Chris McGinn: How to tackle the temporary accommodation crisis facing social landlords

Chris McGinn: How to tackle the temporary accommodation crisis facing social landlords

Chris McGinn

Chris McGinn, commercial manager at PfH Scotland, discusses the temporary accommodation crisis that social landlords are dealing with.

Soaring demand for homelessness services is a major challenge for Scottish social landlords right now. In its latest annual assessment, the Scottish Housing Regulator (SHR) flagged this as one of five key strategic risks facing the sector.

Some social landlords are seeing demand reach such a level that it exceeds their capacity to respond. This means they breach their statutory duties by placing people in interim housing that violates the Unsuitable Accommodation Order (UAO) or simply not being able to offer any accommodation at all.

The impact is being felt up and down the country. Over the past 12 months, a number of Scottish councils, along with the Scottish Government, have all declared housing emergencies, including their provision of homelessness services.

And there is no sign of demand easing. The latest Scottish Government figures indicate that more people than ever are in temporary accommodation, and they are spending longer there.

A multitude of factors are driving this. The homelessness prevention obligation in the new Housing Bill is one, along with increased demand from refugee schemes, remediation pressures and worsening environmental conditions.

A severe lack of housing stock is intensifying the situation. Scottish social landlords are seeing a lower turnover of homes than before Covid and the rate at which they are building has also fallen.

This all translates into financial difficulties as well as social ones. Scottish councils’ spend on temporary accommodation has risen by 50% in just three years, and for one local authority, that figure is a staggering 1,395%.

Despite this demand, temporary accommodation still feels like a buried area of spend for many housing associations and councils. Speaking to providers, I get the impression that the urgency of finding suitable housing overrides everything else. How much it costs, who pays, and the quality of accommodation is often unplanned and uncontrolled.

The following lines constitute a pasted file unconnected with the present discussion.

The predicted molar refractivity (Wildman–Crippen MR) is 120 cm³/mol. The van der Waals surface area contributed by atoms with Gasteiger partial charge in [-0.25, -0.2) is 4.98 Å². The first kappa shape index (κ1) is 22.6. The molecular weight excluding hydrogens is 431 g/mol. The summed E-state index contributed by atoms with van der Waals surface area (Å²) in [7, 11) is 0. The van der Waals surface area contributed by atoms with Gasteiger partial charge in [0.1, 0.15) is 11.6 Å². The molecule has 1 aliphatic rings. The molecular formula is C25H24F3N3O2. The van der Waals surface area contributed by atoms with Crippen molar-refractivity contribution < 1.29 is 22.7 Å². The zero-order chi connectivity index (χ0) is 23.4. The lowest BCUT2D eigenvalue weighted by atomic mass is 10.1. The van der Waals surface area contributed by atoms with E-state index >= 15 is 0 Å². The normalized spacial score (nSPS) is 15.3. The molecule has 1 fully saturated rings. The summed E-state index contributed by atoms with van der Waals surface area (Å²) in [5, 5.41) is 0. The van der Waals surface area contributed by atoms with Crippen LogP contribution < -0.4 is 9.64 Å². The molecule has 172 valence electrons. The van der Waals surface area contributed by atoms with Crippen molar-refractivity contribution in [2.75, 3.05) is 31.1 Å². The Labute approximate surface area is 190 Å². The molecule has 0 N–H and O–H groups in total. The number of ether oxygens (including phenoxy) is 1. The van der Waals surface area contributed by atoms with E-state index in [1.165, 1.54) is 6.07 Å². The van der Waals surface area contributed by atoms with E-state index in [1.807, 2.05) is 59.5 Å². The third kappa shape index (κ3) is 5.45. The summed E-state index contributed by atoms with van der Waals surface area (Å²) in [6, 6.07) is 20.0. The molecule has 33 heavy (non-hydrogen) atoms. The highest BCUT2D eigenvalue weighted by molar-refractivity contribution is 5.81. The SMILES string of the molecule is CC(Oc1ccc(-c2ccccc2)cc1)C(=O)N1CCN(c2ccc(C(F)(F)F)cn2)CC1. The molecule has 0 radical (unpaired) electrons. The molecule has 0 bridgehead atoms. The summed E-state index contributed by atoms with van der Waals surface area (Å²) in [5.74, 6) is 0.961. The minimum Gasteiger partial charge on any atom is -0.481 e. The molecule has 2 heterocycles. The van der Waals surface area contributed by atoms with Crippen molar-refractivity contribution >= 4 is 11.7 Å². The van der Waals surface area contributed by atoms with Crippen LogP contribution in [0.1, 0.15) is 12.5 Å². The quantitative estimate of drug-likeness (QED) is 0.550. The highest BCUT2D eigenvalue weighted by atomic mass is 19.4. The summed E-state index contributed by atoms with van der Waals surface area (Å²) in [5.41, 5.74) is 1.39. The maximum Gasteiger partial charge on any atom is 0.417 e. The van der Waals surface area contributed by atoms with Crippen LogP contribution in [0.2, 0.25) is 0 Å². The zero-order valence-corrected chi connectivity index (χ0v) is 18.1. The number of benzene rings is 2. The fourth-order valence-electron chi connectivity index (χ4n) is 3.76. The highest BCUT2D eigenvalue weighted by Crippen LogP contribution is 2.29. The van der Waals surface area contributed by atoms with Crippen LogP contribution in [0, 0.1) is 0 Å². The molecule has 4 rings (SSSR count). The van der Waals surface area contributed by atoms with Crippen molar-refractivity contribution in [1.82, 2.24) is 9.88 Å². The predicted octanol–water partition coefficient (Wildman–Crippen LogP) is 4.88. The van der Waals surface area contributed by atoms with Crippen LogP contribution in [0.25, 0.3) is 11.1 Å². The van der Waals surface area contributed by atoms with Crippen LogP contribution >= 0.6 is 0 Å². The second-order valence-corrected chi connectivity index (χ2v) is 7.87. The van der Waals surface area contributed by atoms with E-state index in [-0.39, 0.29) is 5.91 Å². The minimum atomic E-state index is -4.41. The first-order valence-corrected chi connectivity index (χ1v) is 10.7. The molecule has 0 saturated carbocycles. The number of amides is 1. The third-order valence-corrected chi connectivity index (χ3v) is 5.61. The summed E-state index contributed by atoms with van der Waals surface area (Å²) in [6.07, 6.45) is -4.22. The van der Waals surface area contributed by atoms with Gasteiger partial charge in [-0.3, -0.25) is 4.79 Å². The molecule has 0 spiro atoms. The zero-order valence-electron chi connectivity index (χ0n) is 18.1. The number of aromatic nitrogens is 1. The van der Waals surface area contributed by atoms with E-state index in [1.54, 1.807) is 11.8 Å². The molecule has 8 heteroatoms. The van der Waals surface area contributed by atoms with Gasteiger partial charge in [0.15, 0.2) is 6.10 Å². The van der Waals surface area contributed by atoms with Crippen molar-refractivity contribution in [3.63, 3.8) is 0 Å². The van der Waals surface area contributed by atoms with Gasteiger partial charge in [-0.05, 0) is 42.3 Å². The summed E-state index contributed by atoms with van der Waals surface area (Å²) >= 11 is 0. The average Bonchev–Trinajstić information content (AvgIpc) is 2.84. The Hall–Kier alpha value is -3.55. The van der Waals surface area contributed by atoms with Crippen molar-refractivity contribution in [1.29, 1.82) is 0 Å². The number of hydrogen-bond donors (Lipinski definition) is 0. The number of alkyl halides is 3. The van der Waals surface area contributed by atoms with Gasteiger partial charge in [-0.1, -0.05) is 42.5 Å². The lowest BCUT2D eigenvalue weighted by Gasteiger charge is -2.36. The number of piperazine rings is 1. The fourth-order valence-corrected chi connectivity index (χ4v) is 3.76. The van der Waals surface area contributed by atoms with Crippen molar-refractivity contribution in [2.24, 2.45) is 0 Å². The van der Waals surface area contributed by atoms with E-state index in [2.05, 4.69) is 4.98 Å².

So, how can housing providers adopt a more strategic approach? I’d recommend three key considerations.

Decide on the type of support you want

Take a step back from your current day-to-day work and consider, in an ideal world, the kind of service you would like from a temporary accommodation supplier. Maybe your organisation would benefit from a highly bespoke service, tailor-made to the resident groups you support. Alternatively, your priority might be speed and cost, not personalisation or direct communication. In that case, an all-round, one-stop service might work. Thinking this through will help when it comes to choosing a supplier.

Identify a suitable procurement route

Many housing providers buy straight from hostels, B&Bs, hotels and serviced apartments, rather than working with specialist suppliers. This means spend isn’t always compliant, quality varies and so does price. It also puts the workload on housing officers who have to contact companies directly.

Find the headspace to explore a more structured way of buying temporary accommodation. You could go down a competitive tender route or procure from a framework. The advantage of a framework is that suppliers have already been vetted, your organisation remains compliant with public procurement rules, and you can source a broad range of temporary accommodation fast. Invoicing and payments are also streamlined, freeing up staff time.

Compare suppliers accurately

There are many facets to temporary accommodation and decant services. Some suppliers offer housing only, others provide extras such as taxis, meals and furniture. Services around accommodation booking, extensions, cancellations and overall customer service can vary too.

Add in the fact that algorithms push up accommodation costs daily in response to changing factors, and you can understand the complexity of price comparisons.

One way to navigate this (and something I’ve worked on with colleagues at PfH Scotland) is to identify typical services for each supplier and then build a comparison table. This means landlords can weigh up different providers in a clear and informed way.

Focus on the human side

Ultimately, sourcing temporary accommodation is about people. Being without a secure, safe place to live can be scary and stressful so concentrating on the human element of this procurement activity is crucial.

Different suppliers have different approaches to communicating with residents, inspecting accommodation, responding to requirements and finding the right placement for households. It’s this attitude to tenant satisfaction that should be a central consideration for all social housing providers when choosing a supplier.

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